As the only one out of eight Canary Islands to have “grand” in its name, Gran Canaria is surprisingly neither the largest nor the most populous of the bunch. Both of those honors go to its sister island, Tenerife. The epithet Gran was bestowed upon Canaria for the valiant way its native inhabitants, the Guanches, fought against Castilian (Spanish) conquest. The indigenous people called their own island Tamarán, meaning “land of the brave.”
Today, they are no more. In place of the brave—an army of pensioners and sun-starved Europeans. In Gran Canaria’s two large urban areas, Las Palmas to the north and Maspalomas to the south, a mishmash of Irish taverns, Danish bakeries, Swedish churches, and Norwegian clinics provide a smorgasbord of home comforts. Along the coast, hardly a wild beach is left uncombed by the teeth of chalk-white resorts. Five centuries of Spanish rule have seen this scallop-shaped island off the coast of West Africa turn into an open-air amusement park, as docile as it is beaming.
Gran Canaria emerged as an eidolon from the mass tourism boom which took hold of Spain’s shores in the 1960s. Since then, it’s lost a bit of luster, but few places on the continental mainland can boast more than 320 days of sunshine per year. Ever the perennial favorite holiday destination, this balmy island guarantees if not a good time then at least a radiant, bronze tan.
The Age of Discovery passed through the Canaries early and left no corners unexplored. But if you frame your gaze just right over the Maspalomas Dunes, you may find yourself facing the mirage of a desolate desert. Don’t be fooled: on the other side of these fine sands is a buzzing nudist beach. And nearby, the patchy swaths of low-lying bushes are a notorious setting for libertine encounters.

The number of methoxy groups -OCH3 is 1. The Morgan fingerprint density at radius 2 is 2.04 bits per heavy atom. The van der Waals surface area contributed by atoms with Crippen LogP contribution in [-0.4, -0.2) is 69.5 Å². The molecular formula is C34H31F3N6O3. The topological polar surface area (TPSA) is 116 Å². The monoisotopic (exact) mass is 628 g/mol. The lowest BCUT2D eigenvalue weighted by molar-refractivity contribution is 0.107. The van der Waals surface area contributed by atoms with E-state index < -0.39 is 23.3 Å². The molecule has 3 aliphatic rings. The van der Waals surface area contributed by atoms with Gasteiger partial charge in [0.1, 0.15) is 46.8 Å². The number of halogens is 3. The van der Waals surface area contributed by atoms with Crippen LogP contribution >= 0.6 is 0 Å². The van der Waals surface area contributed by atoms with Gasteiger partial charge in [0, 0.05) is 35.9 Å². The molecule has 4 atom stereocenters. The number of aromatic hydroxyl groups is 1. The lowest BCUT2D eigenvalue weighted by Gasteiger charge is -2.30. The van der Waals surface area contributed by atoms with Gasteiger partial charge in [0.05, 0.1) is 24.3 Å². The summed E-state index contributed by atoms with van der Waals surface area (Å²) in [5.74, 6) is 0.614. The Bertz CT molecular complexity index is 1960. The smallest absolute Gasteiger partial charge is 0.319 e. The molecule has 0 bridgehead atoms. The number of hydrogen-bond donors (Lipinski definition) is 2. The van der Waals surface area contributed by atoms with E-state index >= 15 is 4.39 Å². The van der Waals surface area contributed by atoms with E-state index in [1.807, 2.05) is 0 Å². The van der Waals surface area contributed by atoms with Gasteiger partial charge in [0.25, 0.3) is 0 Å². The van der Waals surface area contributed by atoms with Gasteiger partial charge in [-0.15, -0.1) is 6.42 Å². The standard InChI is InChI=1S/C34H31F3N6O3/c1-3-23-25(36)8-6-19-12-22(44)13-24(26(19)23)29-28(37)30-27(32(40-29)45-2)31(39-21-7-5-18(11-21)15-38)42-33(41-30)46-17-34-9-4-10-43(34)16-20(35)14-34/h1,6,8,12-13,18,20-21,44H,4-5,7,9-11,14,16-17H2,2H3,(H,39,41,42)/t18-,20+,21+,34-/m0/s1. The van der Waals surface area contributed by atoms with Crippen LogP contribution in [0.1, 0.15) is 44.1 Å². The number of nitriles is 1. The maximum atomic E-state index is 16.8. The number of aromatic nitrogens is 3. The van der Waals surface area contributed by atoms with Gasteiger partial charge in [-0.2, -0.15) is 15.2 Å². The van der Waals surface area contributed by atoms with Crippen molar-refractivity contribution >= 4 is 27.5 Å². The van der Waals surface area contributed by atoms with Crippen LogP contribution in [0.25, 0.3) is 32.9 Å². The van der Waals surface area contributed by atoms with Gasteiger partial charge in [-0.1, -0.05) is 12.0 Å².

Far from the watchful eyes of Madrid, life on the Canaries have always been a bit more free. In the past, the archipelago was used to stow away intellectuals deemed too revolutionary by the government. This constant stream of freethinkers no doubt had an influence on the islands’ reputation as a place of tolerance and acceptance. Nowhere is this more clear than nighttime at the Yumbo Centrum. What looks to be a run-of-the-mill shopping center by day transforms into the pulsing heart of Gran Canaria’s LGBT scene after dark. Within the Yumbo’s open-air courtyards is every hue of the rainbow: densely packed British drag cabarets, blaring disco bars, and neon clubs with cruising areas and private cabins.
The vivid colors of Gran Canaria are not just confined to the bawdy camp of the Yumbo. In the southwest, where the valley opens its mouth to the sea, lies the fishing village of Puerto de Mogán. Crowned by many as the prettiest village on Gran Canaria, its marina and the primly painted residences around it are a sight to behold. In light-drenched alleys, drops of shade roll back and forth over sunbaked tiles. They mimic the soft sway of the bougainvillea fringes above them, dripping with the intensity of delicious guava and Alphonso mangoes…